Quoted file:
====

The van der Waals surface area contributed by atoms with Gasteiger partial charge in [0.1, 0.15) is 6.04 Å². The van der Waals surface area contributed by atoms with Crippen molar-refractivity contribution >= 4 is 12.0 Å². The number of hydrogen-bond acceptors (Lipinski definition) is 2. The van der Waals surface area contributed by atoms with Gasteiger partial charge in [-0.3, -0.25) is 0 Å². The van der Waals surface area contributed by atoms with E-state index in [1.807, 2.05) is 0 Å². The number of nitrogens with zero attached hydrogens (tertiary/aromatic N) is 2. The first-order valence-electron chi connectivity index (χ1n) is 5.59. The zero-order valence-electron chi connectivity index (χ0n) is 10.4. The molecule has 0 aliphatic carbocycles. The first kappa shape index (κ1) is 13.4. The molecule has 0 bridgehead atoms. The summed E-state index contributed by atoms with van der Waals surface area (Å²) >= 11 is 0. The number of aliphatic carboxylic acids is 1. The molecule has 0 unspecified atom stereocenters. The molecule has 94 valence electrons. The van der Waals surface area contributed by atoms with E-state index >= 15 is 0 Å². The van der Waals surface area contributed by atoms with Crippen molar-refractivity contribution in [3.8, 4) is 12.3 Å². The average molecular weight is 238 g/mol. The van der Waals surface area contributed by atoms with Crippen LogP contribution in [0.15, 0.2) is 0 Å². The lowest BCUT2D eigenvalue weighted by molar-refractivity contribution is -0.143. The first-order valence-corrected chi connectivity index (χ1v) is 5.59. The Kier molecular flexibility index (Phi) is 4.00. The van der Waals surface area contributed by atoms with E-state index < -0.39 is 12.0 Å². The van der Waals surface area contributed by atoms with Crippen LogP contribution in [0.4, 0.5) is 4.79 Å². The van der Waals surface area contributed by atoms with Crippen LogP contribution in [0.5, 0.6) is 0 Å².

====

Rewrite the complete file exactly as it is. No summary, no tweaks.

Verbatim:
The van der Waals surface area contributed by atoms with Gasteiger partial charge in [0.1, 0.15) is 6.04 Å². The van der Waals surface area contributed by atoms with Crippen molar-refractivity contribution >= 4 is 12.0 Å². The number of hydrogen-bond acceptors (Lipinski definition) is 2. The van der Waals surface area contributed by atoms with Gasteiger partial charge in [-0.3, -0.25) is 0 Å². The van der Waals surface area contributed by atoms with E-state index in [1.807, 2.05) is 0 Å². The number of nitrogens with zero attached hydrogens (tertiary/aromatic N) is 2. The first-order valence-electron chi connectivity index (χ1n) is 5.59. The zero-order valence-electron chi connectivity index (χ0n) is 10.4. The molecule has 0 aliphatic carbocycles. The first kappa shape index (κ1) is 13.4. The molecule has 0 bridgehead atoms. The summed E-state index contributed by atoms with van der Waals surface area (Å²) >= 11 is 0. The number of aliphatic carboxylic acids is 1. The molecule has 0 unspecified atom stereocenters. The molecule has 94 valence electrons. The van der Waals surface area contributed by atoms with E-state index >= 15 is 0 Å². The van der Waals surface area contributed by atoms with Crippen molar-refractivity contribution in [3.8, 4) is 12.3 Å². The average molecular weight is 238 g/mol. The van der Waals surface area contributed by atoms with Crippen LogP contribution in [0.15, 0.2) is 0 Å². The lowest BCUT2D eigenvalue weighted by molar-refractivity contribution is -0.143. The first-order valence-corrected chi connectivity index (χ1v) is 5.59. The Kier molecular flexibility index (Phi) is 4.00. The van der Waals surface area contributed by atoms with E-state index < -0.39 is 12.0 Å². The van der Waals surface area contributed by atoms with Crippen LogP contribution in [0.4, 0.5) is 4.79 Å². The van der Waals surface area contributed by atoms with Crippen LogP contribution in [0.5, 0.6) is 0 Å².